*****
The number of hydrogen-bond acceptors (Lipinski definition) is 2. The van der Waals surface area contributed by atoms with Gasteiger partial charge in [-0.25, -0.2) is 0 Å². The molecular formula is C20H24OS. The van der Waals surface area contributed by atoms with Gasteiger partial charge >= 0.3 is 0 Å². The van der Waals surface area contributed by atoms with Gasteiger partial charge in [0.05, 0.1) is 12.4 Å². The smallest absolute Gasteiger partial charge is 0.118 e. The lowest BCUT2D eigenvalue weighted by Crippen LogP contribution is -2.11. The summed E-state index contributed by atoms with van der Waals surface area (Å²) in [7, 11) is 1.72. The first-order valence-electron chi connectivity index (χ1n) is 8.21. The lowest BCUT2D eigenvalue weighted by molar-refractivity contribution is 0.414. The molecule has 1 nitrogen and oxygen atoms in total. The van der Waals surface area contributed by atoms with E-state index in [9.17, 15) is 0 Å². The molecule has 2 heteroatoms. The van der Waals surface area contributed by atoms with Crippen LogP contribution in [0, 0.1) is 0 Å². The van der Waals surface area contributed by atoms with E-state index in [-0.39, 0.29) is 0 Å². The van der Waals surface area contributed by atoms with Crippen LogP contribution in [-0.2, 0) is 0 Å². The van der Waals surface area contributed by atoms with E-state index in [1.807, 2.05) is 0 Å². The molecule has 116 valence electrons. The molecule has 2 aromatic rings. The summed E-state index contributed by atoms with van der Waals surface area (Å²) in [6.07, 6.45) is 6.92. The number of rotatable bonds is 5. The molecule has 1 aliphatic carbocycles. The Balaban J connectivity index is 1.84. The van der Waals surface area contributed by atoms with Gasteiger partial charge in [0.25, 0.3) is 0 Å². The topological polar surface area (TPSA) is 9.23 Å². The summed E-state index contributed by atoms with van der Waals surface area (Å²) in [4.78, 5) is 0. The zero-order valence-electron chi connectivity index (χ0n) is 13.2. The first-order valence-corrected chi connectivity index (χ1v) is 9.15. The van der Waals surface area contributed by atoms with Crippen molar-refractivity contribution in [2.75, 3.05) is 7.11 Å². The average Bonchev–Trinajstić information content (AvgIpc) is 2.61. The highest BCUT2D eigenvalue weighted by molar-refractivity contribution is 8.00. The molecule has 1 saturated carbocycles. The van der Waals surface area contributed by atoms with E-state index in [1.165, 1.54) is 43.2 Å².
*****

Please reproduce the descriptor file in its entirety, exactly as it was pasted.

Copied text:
The number of hydrogen-bond acceptors (Lipinski definition) is 2. The van der Waals surface area contributed by atoms with Gasteiger partial charge in [-0.25, -0.2) is 0 Å². The molecular formula is C20H24OS. The van der Waals surface area contributed by atoms with Gasteiger partial charge >= 0.3 is 0 Å². The van der Waals surface area contributed by atoms with Gasteiger partial charge in [0.05, 0.1) is 12.4 Å². The smallest absolute Gasteiger partial charge is 0.118 e. The lowest BCUT2D eigenvalue weighted by Crippen LogP contribution is -2.11. The summed E-state index contributed by atoms with van der Waals surface area (Å²) in [7, 11) is 1.72. The first-order valence-electron chi connectivity index (χ1n) is 8.21. The lowest BCUT2D eigenvalue weighted by molar-refractivity contribution is 0.414. The molecule has 1 nitrogen and oxygen atoms in total. The van der Waals surface area contributed by atoms with E-state index in [9.17, 15) is 0 Å². The molecule has 2 heteroatoms. The van der Waals surface area contributed by atoms with Crippen LogP contribution in [0, 0.1) is 0 Å². The van der Waals surface area contributed by atoms with E-state index in [-0.39, 0.29) is 0 Å². The van der Waals surface area contributed by atoms with Crippen LogP contribution in [-0.2, 0) is 0 Å². The van der Waals surface area contributed by atoms with E-state index in [1.807, 2.05) is 0 Å². The molecule has 116 valence electrons. The molecule has 2 aromatic rings. The summed E-state index contributed by atoms with van der Waals surface area (Å²) in [6.07, 6.45) is 6.92. The number of rotatable bonds is 5. The molecule has 1 aliphatic carbocycles. The Balaban J connectivity index is 1.84. The van der Waals surface area contributed by atoms with Gasteiger partial charge in [0.25, 0.3) is 0 Å². The topological polar surface area (TPSA) is 9.23 Å². The summed E-state index contributed by atoms with van der Waals surface area (Å²) in [4.78, 5) is 0. The zero-order valence-electron chi connectivity index (χ0n) is 13.2. The first-order valence-corrected chi connectivity index (χ1v) is 9.15. The van der Waals surface area contributed by atoms with Crippen molar-refractivity contribution in [2.75, 3.05) is 7.11 Å². The average Bonchev–Trinajstić information content (AvgIpc) is 2.61. The highest BCUT2D eigenvalue weighted by molar-refractivity contribution is 8.00. The molecule has 1 saturated carbocycles. The van der Waals surface area contributed by atoms with E-state index in [1.165, 1.54) is 43.2 Å².